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More or less

from English Grammar Today

More or less means ‘mostly’, ‘nearly’ or ‘approximately’. We use it in mid position (between the subject and main verb, or after the modal verb or first auxiliary verb, or after be as a main verb). It is slightly informal:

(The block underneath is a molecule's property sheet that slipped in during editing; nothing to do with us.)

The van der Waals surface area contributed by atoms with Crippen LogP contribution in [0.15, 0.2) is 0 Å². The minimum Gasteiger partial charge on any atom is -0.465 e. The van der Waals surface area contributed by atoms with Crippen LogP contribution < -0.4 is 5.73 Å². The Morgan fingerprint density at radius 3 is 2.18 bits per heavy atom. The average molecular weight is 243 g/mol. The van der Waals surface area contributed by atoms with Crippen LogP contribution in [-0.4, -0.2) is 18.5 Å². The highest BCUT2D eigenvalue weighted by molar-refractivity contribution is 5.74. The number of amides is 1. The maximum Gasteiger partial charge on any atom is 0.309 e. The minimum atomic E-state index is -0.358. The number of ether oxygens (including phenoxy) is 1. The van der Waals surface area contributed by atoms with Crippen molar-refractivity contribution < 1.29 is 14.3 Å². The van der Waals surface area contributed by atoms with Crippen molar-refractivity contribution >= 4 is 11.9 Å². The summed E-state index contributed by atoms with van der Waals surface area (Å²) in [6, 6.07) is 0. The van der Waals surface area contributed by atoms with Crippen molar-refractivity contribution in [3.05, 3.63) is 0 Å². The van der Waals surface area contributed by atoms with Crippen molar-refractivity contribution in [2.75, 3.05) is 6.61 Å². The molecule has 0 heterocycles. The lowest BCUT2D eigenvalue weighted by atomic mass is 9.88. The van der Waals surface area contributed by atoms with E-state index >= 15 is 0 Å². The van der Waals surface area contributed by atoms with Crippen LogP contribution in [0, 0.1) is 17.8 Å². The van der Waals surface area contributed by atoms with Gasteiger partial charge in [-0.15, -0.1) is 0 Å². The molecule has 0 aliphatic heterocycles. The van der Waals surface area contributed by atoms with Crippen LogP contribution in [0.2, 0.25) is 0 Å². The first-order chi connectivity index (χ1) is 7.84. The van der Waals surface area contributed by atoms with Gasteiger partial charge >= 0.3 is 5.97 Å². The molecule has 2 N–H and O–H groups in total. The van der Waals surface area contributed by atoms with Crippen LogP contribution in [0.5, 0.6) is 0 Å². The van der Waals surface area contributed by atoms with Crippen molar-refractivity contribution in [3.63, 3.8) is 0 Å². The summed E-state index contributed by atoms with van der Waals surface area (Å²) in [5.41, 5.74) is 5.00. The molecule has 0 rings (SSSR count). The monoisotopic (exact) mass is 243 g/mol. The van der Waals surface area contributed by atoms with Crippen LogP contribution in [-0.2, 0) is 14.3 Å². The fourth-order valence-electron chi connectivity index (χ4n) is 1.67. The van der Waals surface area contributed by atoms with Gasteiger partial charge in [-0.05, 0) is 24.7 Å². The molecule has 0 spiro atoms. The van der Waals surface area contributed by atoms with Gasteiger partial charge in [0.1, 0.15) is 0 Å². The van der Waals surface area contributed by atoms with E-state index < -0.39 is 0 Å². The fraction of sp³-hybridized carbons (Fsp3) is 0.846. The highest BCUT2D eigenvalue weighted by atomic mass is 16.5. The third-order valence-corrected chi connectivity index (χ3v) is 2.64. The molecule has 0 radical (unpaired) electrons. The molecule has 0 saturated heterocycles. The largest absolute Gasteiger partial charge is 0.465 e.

We had more or less finished, so we decided to go for lunch.

We commonly use it after numbers and measurements:

It should cost you about £100, more or less.

Warning:

We don’t normally use more or less before people’s ages:

She’s about 35, I think.

Not: She’s more or less 35.

(“More or less” from English Grammar Today © Cambridge University Press.)
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